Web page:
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    Creating a remote office

    May, 2020

    Creating a remote office for the long-term

    The government-imposed lockdown is preventing many of us from heading to work right now but could also be shaping the way we work in the future. Many individuals and companies could be considering making what was once seen as temporary, now a more permanent working arrangement.

    1.54 million of us worked from home prior to the lockdown and there was always an increasing percentage of people who spent some of their working week no longer office based. With some of the statistics now being reported that is likely to become an even greater percentage post lockdown. The report we found stated that Londoners are saving an average of £57.78 per week by working from home and productivity is increasing, so employees and employers could agree it is advantageous all round.

    For those looking to make the move to home working more permanent, it’s  important to design a home working space that enables creativity flow and productivity. The design learnings we have from the office commercial environment should now be transferred to a more permanent home office:

    Choose colours carefully

    A great deal of research has been done on the psychological effects of different colours, specifically with regards to productivity. The colour that you choose to decorate a home working space with also depends on the type of work being done and whether there is a requirement to think creatively or methodically. Yellow, for example, is known to make us feel happier, while red makes us feel energised. The general consensus from most colour experts is if you’re designing a working space, cool colours, such as greens and blues, are the best choices to opt for. These colours are known to make us feel calm and balanced so that we are able to focus. When designing a productive home office space, choose colours that complement each other and stimulate the psychological response needed to be more productive.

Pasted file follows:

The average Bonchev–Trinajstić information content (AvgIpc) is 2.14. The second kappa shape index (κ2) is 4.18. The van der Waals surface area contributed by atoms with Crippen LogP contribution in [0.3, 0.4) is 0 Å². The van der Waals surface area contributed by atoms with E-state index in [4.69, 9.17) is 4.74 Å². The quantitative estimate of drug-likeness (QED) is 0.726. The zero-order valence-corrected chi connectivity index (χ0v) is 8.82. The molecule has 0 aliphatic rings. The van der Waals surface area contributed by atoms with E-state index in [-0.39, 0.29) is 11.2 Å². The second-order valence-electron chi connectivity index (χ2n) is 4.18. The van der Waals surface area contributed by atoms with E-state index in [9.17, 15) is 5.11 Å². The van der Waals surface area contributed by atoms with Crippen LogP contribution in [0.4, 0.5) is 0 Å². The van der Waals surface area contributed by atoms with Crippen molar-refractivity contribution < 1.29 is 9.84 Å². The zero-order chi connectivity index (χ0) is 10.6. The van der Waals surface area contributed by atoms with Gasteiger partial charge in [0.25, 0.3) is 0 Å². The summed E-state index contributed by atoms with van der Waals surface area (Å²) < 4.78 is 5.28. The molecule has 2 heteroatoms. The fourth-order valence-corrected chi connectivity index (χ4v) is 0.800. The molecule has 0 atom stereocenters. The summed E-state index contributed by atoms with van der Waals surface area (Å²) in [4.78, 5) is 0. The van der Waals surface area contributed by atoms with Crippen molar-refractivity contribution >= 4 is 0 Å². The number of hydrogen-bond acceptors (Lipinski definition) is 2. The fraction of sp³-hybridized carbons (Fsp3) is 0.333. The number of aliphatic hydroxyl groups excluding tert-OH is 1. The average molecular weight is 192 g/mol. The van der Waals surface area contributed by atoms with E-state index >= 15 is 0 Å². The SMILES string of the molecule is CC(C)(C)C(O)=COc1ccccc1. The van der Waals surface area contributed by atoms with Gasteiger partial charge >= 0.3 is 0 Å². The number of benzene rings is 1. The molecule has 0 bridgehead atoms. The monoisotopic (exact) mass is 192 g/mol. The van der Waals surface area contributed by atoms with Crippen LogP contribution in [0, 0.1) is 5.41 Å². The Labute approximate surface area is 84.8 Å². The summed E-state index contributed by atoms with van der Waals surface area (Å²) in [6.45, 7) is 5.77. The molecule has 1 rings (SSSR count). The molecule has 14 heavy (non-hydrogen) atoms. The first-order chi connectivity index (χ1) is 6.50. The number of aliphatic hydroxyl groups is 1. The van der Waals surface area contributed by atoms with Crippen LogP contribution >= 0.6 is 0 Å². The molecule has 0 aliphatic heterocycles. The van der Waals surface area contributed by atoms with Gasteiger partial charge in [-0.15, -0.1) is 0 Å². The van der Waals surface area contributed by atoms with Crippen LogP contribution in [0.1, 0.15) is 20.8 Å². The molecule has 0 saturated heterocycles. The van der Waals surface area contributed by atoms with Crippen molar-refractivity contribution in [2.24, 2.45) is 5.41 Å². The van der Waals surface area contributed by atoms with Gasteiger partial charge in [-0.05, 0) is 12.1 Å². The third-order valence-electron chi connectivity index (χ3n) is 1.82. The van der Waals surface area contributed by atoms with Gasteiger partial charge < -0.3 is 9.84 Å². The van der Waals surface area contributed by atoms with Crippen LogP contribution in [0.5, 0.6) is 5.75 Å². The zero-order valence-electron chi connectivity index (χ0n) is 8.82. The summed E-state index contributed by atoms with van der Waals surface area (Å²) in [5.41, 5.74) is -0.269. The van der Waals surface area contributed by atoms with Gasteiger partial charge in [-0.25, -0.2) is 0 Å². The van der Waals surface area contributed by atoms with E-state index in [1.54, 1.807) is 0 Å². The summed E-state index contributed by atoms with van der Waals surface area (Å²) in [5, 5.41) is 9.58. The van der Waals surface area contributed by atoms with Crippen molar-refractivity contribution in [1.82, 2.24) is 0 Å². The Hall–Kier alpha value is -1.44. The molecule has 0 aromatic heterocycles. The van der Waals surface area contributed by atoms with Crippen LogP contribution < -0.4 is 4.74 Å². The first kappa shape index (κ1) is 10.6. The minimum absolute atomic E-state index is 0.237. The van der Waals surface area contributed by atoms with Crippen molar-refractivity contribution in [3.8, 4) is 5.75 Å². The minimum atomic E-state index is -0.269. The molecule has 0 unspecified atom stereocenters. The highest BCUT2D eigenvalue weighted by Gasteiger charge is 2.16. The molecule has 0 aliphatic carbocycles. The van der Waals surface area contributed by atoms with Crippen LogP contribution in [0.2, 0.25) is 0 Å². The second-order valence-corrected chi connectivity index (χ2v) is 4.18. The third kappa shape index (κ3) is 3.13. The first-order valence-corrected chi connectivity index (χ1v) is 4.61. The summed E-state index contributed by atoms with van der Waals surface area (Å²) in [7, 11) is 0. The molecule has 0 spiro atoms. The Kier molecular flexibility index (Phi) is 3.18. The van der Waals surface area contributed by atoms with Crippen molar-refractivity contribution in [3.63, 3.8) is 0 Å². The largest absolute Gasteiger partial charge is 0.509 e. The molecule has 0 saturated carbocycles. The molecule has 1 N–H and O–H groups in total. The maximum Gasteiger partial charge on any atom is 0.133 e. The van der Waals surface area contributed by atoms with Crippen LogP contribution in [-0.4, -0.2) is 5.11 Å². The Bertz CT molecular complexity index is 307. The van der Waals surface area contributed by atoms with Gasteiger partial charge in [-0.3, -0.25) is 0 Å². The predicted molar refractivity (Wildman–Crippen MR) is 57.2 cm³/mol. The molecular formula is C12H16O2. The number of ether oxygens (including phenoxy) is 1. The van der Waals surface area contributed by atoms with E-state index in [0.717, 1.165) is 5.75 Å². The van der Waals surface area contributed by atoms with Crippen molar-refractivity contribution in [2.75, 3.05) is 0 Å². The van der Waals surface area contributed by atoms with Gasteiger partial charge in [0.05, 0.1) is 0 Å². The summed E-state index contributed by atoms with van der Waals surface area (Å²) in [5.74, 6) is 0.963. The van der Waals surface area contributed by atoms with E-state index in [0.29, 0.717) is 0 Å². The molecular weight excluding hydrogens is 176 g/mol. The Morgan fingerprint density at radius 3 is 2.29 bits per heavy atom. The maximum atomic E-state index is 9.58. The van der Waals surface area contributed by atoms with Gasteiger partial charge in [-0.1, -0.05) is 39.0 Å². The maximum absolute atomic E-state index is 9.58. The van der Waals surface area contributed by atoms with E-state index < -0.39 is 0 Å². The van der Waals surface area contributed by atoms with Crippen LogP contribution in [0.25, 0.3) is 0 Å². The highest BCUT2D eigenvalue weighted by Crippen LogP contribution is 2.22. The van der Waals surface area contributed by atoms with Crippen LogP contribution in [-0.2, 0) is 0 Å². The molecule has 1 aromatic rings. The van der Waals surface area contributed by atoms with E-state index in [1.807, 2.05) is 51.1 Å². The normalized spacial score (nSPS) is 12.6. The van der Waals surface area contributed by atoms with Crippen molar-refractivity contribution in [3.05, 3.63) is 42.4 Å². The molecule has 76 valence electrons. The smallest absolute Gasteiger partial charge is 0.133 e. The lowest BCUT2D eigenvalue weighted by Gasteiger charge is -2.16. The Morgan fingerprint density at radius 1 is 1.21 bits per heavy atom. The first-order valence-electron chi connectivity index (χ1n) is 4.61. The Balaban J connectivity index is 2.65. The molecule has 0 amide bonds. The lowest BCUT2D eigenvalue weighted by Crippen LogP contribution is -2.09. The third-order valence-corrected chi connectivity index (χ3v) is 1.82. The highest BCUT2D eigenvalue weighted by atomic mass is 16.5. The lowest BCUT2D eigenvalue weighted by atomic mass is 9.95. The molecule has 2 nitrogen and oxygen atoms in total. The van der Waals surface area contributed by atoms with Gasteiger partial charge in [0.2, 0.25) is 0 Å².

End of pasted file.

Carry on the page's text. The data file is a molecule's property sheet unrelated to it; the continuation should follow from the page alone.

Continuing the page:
Incorporate nature

    In the current climate, the majority of us have been spending most of our time indoors. Venturing outside in the sunlight, however, is known to directly impact our sense of wellness. Sunlight is known to release a chemical called serotonin in our bodies, which not only helps us to wake up in the morning but can also help to prevent inefficiency, work dissatisfaction and depression. To bring more sunlight into an office space, see if there is an area at home that has plenty of windows and a good view, or consider options such as daylight lighting. Another popular feature is adding elements of greenery and plants into the design. You might find some additional inspiration in our blog on bringing nature into the office.

    Minimise distractions

    An untidy workspace can make a working mind feel cluttered because distractions have the ability to affect all of the senses. Office and desk solutions that effectively hide any cords and wires, as well as wireless technology, will ensure that the area has plenty of useful working space. A cluttered working environment can also stifle creativity by distracting the mind from focusing on a single task, so consider the direction of the desk, streamlined storage options, and other options such as soundproofing in the form of insulating materials. Every effort should be made to ensure a remote office is just as functional as a commercial office environment.

    We can assist our clients with their remote office requirements as well as commercial office project needs, so don’t hesitate to get in touch.

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